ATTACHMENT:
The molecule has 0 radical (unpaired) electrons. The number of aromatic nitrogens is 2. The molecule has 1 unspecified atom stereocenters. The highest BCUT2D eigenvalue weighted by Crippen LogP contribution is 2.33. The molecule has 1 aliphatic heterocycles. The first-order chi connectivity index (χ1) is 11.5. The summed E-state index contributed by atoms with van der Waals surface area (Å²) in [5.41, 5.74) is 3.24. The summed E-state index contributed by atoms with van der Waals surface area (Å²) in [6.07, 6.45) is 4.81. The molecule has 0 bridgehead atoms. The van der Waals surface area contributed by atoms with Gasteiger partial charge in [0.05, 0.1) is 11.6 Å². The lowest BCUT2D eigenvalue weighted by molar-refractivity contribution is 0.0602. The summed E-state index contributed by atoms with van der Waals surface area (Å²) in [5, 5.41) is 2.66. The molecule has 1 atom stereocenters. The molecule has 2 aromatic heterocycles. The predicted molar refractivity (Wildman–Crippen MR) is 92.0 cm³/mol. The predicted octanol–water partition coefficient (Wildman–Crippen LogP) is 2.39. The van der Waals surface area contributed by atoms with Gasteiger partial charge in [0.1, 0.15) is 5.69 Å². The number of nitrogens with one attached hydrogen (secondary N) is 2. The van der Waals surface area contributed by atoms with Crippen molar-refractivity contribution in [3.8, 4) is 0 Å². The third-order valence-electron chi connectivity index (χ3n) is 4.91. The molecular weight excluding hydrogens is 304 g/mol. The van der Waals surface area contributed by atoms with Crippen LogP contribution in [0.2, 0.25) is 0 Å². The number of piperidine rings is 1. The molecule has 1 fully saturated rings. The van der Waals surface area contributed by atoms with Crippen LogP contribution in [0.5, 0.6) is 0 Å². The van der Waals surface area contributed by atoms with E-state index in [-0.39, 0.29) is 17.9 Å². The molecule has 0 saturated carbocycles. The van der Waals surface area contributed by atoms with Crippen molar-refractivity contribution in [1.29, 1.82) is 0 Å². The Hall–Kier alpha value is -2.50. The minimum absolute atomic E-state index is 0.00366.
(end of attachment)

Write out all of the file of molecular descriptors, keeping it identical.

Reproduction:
The molecule has 0 radical (unpaired) electrons. The number of aromatic nitrogens is 2. The molecule has 1 unspecified atom stereocenters. The highest BCUT2D eigenvalue weighted by Crippen LogP contribution is 2.33. The molecule has 1 aliphatic heterocycles. The first-order chi connectivity index (χ1) is 11.5. The summed E-state index contributed by atoms with van der Waals surface area (Å²) in [5.41, 5.74) is 3.24. The summed E-state index contributed by atoms with van der Waals surface area (Å²) in [6.07, 6.45) is 4.81. The molecule has 0 bridgehead atoms. The van der Waals surface area contributed by atoms with Gasteiger partial charge in [0.05, 0.1) is 11.6 Å². The lowest BCUT2D eigenvalue weighted by molar-refractivity contribution is 0.0602. The summed E-state index contributed by atoms with van der Waals surface area (Å²) in [5, 5.41) is 2.66. The molecule has 1 atom stereocenters. The molecule has 2 aromatic heterocycles. The predicted molar refractivity (Wildman–Crippen MR) is 92.0 cm³/mol. The predicted octanol–water partition coefficient (Wildman–Crippen LogP) is 2.39. The van der Waals surface area contributed by atoms with Gasteiger partial charge in [0.1, 0.15) is 5.69 Å². The number of nitrogens with one attached hydrogen (secondary N) is 2. The van der Waals surface area contributed by atoms with Crippen molar-refractivity contribution in [3.8, 4) is 0 Å². The third-order valence-electron chi connectivity index (χ3n) is 4.91. The molecular weight excluding hydrogens is 304 g/mol. The van der Waals surface area contributed by atoms with Crippen LogP contribution in [0.2, 0.25) is 0 Å². The number of piperidine rings is 1. The molecule has 1 fully saturated rings. The van der Waals surface area contributed by atoms with Crippen LogP contribution in [0.5, 0.6) is 0 Å². The van der Waals surface area contributed by atoms with E-state index in [-0.39, 0.29) is 17.9 Å². The molecule has 0 saturated carbocycles. The van der Waals surface area contributed by atoms with Crippen molar-refractivity contribution in [1.29, 1.82) is 0 Å². The Hall–Kier alpha value is -2.50. The minimum absolute atomic E-state index is 0.00366.